7 Common Misconceptions About TMJ Disorder

Understanding TMJ disorder

Understanding TMJ Disorder

The joints of your jaw, called the temporomandibular joints, are strong and mobile. They have to be to allow you to exert the surprising amount of force they use to chew your food. Their mobility is rare among our joints, allowing you to move your jaw up, down, forward, backward, and side to side. This power and mobility, however, as well as the fact that they always operate together, means that these joints are also incredibly complex.

When something is wrong with these joints or the surrounding muscles or ligaments that allow them to function properly, you can be diagnosed with an issue called TMJ disorder.

This disorder is an umbrella term for a lot of potential issues with your jaws, so it’s easy for the condition to quickly begin sounding just as complex as the joints themselves—especially since it’s easy to stumble upon misconceptions about TMJ disorder when you’re doing research at home. To help you understand this condition better and feel more confident that your jaws can be just as strong and pain-free as they used to be, we’ve put together a guide revealing the truth behind 7 common misconceptions about it.

TMJ means a problem with the jaw.

A lot of people refer to this group of jaw disorders as “TMJ,” but TMJ is actually just a shorter name for the joints of your jaws themselves, called the temporomandibular joints. The disorder is called temporomandibular joint disorder or TMJ disorder, both of which are sometimes shortened to TMJD or TMD.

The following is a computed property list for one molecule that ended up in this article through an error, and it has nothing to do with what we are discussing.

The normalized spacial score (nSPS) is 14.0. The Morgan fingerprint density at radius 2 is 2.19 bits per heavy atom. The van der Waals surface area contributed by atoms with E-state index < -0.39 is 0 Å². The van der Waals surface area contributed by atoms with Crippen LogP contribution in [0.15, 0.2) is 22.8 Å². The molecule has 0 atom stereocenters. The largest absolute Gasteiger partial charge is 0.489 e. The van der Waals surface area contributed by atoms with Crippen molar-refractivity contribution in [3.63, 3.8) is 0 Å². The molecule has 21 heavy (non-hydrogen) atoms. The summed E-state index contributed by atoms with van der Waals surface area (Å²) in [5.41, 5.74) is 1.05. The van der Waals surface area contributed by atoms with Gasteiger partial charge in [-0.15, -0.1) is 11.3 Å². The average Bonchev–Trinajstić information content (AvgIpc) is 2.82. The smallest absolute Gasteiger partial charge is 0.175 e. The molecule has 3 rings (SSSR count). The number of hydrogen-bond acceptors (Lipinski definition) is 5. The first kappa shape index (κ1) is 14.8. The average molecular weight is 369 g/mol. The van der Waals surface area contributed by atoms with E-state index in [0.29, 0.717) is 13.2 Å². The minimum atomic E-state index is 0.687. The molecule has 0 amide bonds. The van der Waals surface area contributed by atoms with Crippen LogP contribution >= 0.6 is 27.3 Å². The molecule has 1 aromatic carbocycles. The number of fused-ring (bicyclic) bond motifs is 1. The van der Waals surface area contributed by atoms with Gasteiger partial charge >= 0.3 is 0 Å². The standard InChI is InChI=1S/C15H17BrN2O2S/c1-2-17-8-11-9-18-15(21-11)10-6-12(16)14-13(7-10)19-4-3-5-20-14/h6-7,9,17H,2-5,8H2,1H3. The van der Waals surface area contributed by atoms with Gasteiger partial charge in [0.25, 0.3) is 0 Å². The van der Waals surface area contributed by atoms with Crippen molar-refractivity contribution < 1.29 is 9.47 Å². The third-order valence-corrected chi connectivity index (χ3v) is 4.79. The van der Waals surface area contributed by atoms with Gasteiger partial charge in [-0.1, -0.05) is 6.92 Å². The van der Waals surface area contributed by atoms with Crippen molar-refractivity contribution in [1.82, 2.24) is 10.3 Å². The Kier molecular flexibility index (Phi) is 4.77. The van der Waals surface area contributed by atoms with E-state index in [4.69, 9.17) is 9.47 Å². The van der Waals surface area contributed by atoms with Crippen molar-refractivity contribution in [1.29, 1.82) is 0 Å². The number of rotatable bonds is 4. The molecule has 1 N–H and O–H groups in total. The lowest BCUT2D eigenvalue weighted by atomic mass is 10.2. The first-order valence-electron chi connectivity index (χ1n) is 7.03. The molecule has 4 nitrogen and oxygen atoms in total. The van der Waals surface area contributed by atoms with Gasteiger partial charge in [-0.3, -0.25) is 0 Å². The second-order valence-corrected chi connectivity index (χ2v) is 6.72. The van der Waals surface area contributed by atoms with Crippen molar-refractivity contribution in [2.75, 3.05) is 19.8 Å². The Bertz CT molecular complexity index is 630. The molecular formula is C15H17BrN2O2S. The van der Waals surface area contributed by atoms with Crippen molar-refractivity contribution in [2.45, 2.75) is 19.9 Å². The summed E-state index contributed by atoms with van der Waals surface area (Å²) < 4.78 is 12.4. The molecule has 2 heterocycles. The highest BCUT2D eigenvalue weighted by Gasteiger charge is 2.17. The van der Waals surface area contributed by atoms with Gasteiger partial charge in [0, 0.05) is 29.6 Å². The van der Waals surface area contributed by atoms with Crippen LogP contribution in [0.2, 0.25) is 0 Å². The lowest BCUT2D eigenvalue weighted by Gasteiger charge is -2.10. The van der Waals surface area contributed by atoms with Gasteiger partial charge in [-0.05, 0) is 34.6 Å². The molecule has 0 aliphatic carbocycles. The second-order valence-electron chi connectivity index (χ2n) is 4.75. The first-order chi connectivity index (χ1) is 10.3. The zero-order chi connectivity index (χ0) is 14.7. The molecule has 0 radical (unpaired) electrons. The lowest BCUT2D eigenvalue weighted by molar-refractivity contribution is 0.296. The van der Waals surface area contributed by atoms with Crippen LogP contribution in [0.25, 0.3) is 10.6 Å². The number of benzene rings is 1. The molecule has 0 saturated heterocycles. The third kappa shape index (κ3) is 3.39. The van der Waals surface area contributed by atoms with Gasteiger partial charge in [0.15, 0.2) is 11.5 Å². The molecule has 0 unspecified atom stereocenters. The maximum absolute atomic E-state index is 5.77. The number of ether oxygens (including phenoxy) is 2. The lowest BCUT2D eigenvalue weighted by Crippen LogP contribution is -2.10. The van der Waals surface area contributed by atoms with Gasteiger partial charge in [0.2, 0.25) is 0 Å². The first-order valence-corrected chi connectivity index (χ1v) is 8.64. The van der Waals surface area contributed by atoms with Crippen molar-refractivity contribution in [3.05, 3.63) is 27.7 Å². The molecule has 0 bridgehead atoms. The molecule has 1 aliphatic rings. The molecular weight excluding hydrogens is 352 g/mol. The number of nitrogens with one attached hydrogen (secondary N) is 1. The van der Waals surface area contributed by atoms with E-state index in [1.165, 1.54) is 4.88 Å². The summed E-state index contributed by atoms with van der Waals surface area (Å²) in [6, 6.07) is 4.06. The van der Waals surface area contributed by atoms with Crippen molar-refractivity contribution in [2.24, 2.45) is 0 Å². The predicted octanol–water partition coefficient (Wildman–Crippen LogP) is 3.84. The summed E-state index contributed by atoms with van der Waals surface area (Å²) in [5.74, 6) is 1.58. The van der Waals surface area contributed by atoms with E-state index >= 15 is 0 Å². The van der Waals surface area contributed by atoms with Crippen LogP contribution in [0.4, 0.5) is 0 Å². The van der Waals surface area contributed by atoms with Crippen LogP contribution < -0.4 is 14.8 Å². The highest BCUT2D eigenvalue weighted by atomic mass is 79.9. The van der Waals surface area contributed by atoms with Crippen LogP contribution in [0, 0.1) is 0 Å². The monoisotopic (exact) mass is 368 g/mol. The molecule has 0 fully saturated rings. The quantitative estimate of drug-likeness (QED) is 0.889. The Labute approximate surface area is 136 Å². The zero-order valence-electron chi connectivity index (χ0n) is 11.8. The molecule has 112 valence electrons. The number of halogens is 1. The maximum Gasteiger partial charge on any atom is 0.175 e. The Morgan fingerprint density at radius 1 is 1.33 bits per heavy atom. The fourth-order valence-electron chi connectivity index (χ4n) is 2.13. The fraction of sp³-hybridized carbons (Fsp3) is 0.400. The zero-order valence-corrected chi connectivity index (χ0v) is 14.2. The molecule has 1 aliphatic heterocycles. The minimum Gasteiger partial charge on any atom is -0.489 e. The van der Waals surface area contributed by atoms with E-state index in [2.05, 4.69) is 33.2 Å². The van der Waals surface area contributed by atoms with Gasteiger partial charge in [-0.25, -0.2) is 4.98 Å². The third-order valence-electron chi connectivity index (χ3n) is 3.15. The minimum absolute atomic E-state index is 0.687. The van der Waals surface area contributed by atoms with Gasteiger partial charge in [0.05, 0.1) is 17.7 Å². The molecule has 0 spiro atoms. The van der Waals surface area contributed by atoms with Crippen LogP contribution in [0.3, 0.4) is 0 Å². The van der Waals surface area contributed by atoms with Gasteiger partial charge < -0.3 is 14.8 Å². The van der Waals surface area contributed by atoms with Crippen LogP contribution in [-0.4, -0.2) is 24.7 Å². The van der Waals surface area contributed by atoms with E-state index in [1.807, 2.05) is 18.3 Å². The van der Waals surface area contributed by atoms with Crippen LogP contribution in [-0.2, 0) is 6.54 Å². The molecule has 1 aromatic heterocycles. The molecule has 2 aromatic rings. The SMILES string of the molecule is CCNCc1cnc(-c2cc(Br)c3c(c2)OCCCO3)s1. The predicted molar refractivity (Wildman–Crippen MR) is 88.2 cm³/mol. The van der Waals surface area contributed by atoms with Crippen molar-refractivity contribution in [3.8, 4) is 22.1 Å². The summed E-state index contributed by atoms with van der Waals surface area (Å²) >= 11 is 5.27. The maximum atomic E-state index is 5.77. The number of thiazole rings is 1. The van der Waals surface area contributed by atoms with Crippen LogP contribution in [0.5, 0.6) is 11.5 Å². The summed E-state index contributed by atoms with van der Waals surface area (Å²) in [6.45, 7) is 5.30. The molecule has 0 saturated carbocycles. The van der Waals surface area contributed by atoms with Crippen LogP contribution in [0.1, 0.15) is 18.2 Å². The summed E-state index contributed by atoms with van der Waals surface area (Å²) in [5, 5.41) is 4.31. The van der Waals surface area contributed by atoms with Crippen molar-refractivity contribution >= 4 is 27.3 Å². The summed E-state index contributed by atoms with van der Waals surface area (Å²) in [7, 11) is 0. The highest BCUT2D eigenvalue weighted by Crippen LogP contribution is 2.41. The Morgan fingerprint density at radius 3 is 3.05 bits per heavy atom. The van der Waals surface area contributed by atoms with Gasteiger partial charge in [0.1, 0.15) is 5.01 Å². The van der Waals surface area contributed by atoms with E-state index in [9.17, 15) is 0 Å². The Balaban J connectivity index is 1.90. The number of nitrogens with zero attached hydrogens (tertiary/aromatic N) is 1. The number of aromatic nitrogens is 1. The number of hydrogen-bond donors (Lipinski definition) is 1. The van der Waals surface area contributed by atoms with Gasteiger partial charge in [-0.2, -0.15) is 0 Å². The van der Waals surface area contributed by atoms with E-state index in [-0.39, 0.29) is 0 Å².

My jaw hurting means I have TMJ disorder. 

Jaw pain is a major symptom of TMJ disorder, but experiencing jaw pain doesn’t always mean that you have the condition. There are several other reasons your jaws could be hurting, from simply overworking them to oral health issues like gum disease. On the other hand, TMJ disorder often causes much more than just jaw pain.

Sometimes you have TMJ disorder, but you may notice other symptoms like neck, shoulder, and back pain or frequent headaches first. These symptoms may be more prominent than your jaw pain, especially since there are a surprising number of them. Aside from jaw pain, symptoms of TMJ disorder include:

  • Muscle tension and soreness in your neck, shoulders, and back
  • Earaches or tinnitus
  • Dizziness
  • Frequent or severe TMJ headache
  • Locked jaw
  • Clicking, grinding, or popping sounds
  • Bruxism

If you find this range of symptoms surprising, you’re not the only one. Many people are surprised that some of the symptoms they’ve been experiencing are actually caused by TMJ disorder—and therefore are also surprised by how much better treatment makes them feel!

It’s a rare condition.

It’s easy to assume that TMJ disorder is relatively rare, especially if you haven’t heard of it until recently. In reality, however, it’s actually incredibly common, with as many as 11 to 12 million adults suffering from the condition in the United States alone.

TMJ disorder is caused by stress.

This misconception is partially true because stress can certainly lead to TMJ disorder, especially if you’re often clenching or grinding your teeth as a result. Despite this, it’s far from the only cause. Other issues that lead to bruxism, whether it’s simply a habit or another issue like sleep apnea, can lead to TMJ disorder as well.